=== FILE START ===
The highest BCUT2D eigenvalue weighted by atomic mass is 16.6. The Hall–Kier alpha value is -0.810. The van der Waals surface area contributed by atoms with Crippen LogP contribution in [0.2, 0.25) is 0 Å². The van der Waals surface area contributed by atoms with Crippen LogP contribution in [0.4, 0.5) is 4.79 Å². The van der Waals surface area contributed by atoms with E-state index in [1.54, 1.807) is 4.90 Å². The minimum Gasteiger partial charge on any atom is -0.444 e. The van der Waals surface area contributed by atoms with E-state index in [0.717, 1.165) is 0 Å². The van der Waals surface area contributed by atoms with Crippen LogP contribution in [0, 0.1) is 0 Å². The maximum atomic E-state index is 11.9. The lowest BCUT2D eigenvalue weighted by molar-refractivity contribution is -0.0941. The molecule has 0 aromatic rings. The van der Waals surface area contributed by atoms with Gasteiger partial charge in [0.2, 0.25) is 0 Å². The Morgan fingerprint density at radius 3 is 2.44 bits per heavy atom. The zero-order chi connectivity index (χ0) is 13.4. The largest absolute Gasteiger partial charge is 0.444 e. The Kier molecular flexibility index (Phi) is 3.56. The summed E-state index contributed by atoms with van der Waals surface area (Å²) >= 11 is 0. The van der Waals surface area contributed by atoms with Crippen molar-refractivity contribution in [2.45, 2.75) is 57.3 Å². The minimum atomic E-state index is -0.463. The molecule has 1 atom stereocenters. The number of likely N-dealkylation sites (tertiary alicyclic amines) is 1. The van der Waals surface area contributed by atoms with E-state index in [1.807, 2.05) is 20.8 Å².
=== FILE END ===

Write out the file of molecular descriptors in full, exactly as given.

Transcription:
The highest BCUT2D eigenvalue weighted by atomic mass is 16.6. The Hall–Kier alpha value is -0.810. The van der Waals surface area contributed by atoms with Crippen LogP contribution in [0.2, 0.25) is 0 Å². The van der Waals surface area contributed by atoms with Crippen LogP contribution in [0.4, 0.5) is 4.79 Å². The van der Waals surface area contributed by atoms with E-state index in [1.54, 1.807) is 4.90 Å². The minimum Gasteiger partial charge on any atom is -0.444 e. The van der Waals surface area contributed by atoms with E-state index in [0.717, 1.165) is 0 Å². The van der Waals surface area contributed by atoms with Crippen LogP contribution in [0, 0.1) is 0 Å². The maximum atomic E-state index is 11.9. The lowest BCUT2D eigenvalue weighted by molar-refractivity contribution is -0.0941. The molecule has 0 aromatic rings. The van der Waals surface area contributed by atoms with Gasteiger partial charge in [0.2, 0.25) is 0 Å². The Morgan fingerprint density at radius 3 is 2.44 bits per heavy atom. The zero-order chi connectivity index (χ0) is 13.4. The largest absolute Gasteiger partial charge is 0.444 e. The Kier molecular flexibility index (Phi) is 3.56. The summed E-state index contributed by atoms with van der Waals surface area (Å²) >= 11 is 0. The van der Waals surface area contributed by atoms with Crippen molar-refractivity contribution in [2.45, 2.75) is 57.3 Å². The minimum atomic E-state index is -0.463. The molecule has 1 atom stereocenters. The number of likely N-dealkylation sites (tertiary alicyclic amines) is 1. The van der Waals surface area contributed by atoms with E-state index in [1.807, 2.05) is 20.8 Å².